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Stated differently: As an aviator, what benefits do I receive from the radio frequencies used by my avionics and ATC being designated "aeronautical protected spectrum" as opposed to just regular licensed spectrum?

I understand that international harmonization around what is considered aeronautical protected spectrum occurs at ICAO. I also understand that in the United States (and most other countries), radio frequency spectrum is considered a public good, and thus owned by the state. Users of spectrum (e.g. cell phone service providers) receive licenses to use a certain part of the spectrum, but ownership remains with the government.

What I don't understand is what happens when a spectrum band is considered "Aeronautical Protected Spectrum:

  • Does the designation mean it can't be licensed to a private entity (i.e. it has to be used by the government for purposes of providing aeronautical services)?
  • If it can be licensed, how is that licensing different than a license that a cell phone provider would receive for their spectrum band?

EDIT: I understand the benefits of being protected vs unprotected; see Michael's answer. Cell phone spectrum is licensed to the cell phone company and unlawful broadcasting in that spectrum is prosecuted as well, but it isn't aeronautical specturm.

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  • $\begingroup$ Note: public good doesn't mean owned by public authorities. Just that when there are not enough resources for all, restrictions are applicable. E.g. on very high frequencies (as generic term, not just VHF) were free until there were need to use them (and the top part is still free). In any case, it is just notation: FCC do not uses such notation: transition.fcc.gov/oet/spectrum/table/fcctable.pdf (page 21). For me it is more for aviation only and not just also for aviation (and possibly: internationally decided, not by single countries). $\endgroup$ Commented Mar 11 at 13:33
  • $\begingroup$ In this context, "protected" likely means "can claim protection from harmful interferences from other users", this is related to band sharing. This is possible only when the band is allocated by ITU as a primary user. Allocation is done on a regional basis. E.g. other users cannot claim protection in this weather radar band shared with Earth exploration satellites, but see also, e.g. footnotes page 7-44. $\endgroup$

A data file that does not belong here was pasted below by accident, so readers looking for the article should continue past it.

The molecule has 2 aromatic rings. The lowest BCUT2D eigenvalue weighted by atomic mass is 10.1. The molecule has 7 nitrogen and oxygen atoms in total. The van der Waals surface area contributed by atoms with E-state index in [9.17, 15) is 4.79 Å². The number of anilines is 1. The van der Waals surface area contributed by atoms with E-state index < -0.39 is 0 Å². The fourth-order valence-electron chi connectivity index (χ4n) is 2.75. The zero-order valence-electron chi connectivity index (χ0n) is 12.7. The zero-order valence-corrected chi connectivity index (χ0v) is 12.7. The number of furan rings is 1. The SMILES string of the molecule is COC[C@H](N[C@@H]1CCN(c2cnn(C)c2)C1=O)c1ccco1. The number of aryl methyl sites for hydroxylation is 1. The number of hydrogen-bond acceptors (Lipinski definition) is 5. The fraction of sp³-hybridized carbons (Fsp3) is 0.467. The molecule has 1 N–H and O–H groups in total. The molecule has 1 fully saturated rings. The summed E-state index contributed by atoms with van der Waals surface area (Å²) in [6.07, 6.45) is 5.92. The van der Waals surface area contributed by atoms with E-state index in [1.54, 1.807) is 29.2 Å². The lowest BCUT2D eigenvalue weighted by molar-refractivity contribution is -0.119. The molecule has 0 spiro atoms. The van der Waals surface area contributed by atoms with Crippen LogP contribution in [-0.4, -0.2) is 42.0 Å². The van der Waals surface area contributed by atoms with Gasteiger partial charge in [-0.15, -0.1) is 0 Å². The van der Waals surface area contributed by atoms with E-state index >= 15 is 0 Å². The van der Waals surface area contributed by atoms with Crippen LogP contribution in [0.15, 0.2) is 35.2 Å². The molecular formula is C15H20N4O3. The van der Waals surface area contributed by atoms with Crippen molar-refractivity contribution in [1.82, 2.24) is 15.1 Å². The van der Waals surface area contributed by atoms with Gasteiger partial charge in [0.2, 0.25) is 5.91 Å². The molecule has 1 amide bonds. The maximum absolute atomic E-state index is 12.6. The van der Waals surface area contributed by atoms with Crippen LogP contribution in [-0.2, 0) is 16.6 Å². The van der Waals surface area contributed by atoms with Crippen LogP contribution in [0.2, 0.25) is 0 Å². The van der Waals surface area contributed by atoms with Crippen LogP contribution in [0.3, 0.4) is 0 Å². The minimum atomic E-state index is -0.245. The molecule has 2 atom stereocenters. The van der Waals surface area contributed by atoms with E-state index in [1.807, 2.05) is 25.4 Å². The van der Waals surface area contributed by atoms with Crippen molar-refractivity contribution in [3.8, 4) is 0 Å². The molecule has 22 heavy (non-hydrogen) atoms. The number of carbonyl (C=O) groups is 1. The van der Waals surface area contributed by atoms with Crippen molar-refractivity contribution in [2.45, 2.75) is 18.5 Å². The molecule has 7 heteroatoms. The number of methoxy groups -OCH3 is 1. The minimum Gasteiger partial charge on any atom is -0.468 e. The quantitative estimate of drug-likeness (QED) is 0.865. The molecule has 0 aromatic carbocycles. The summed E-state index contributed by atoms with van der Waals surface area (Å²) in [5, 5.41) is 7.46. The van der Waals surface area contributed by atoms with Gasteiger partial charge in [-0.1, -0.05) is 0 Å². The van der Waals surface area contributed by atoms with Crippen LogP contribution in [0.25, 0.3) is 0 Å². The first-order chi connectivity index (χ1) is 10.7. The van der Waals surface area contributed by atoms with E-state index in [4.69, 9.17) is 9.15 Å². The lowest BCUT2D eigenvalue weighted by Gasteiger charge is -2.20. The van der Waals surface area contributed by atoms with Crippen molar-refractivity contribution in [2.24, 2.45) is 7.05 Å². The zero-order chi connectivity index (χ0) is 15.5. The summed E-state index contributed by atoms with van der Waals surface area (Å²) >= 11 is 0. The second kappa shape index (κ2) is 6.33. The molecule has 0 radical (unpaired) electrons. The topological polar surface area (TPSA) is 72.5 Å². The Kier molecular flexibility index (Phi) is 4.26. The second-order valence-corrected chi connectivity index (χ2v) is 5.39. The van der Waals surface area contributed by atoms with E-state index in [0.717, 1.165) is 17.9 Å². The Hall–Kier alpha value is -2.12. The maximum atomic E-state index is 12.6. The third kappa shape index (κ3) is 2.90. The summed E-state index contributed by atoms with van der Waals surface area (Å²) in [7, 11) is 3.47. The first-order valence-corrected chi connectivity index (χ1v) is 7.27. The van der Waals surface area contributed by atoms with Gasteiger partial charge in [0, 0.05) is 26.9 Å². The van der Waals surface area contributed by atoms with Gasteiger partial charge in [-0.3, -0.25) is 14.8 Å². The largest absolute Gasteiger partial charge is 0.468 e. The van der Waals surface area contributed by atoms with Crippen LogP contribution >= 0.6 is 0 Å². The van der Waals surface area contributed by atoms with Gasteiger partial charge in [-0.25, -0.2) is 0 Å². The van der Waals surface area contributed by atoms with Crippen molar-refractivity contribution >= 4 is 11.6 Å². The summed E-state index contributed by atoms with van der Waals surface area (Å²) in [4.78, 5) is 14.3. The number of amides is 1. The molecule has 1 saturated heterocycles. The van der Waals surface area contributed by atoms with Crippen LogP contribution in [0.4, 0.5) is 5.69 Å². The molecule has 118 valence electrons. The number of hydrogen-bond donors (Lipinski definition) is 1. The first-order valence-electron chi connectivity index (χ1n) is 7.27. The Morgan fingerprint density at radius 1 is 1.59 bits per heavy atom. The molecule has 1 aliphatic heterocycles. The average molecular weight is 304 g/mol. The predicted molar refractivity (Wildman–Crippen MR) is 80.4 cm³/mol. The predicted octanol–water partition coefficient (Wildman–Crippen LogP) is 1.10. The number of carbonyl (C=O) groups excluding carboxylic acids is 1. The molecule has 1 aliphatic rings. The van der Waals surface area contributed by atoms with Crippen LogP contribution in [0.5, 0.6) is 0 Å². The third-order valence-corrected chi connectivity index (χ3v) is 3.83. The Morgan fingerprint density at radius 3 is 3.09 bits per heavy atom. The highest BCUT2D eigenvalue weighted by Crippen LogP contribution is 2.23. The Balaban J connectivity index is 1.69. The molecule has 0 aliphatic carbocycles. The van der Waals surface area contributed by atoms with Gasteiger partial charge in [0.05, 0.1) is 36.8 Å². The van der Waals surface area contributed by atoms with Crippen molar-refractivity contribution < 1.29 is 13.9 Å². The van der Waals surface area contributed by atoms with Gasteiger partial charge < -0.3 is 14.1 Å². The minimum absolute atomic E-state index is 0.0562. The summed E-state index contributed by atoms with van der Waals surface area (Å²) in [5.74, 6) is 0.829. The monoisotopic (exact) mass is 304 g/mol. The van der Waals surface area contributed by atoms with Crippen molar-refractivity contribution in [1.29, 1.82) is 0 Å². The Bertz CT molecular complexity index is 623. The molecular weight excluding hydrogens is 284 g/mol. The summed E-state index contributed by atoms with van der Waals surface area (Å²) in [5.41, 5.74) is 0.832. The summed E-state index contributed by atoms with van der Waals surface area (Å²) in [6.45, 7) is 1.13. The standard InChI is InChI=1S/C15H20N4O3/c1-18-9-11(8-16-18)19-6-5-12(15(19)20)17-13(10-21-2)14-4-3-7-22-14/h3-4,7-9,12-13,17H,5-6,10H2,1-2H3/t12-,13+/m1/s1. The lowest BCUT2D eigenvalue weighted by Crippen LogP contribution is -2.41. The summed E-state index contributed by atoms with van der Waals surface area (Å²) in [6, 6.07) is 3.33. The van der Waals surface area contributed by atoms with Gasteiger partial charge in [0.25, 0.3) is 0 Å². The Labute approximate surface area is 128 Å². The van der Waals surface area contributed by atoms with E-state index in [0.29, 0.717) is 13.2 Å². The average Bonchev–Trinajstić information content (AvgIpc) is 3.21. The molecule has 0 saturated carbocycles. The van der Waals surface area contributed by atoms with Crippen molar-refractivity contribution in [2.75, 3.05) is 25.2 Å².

– mins
    Commented Mar 12 at 8:32
  • $\begingroup$ "in the United States (and most other countries), radio frequency spectrum is considered a public good, and thus owned by the state". Radio frequencies are solely allocated by the UN, namely its ITU agency, and do not belong to anyone. ITU members agree on the allocation of frequencies on WRC conferences each three/four years. In the US FCC manages the spectrum allocated by ITU to the US. $\endgroup$
    – mins
    Commented Mar 12 at 8:54

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Aeronautical spectrum must be used for aeronautical uses. Specific slices of aeronautical spectrum must be used for specific aeronautical uses. Only those licensed to do so are permitted to use part of the spectrum.

This is just like any other protected part of the spectrum. There's nothing special about it.

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  • $\begingroup$ "Aeronautical spectrum must be used for aeronautical uses", there is no absolute "aeronautical spectrum", some bands allocated to aeronautical services are also allocated to other users. Protection can be claimed or not, depending on the status of the users. Bands are also allocated on a regional basis, not on a WW basis. $\endgroup$
    – mins
    Commented Mar 12 at 8:41
  • $\begingroup$ @mins I don't mean to imply that no bands used for aeronautical purposes have other allowed uses. My point is that aeronautical spectrum is not special at all- just like any band of spectrum it can be used for allowed purposes and not for others. $\endgroup$
    – Chris
    Commented Mar 18 at 2:06

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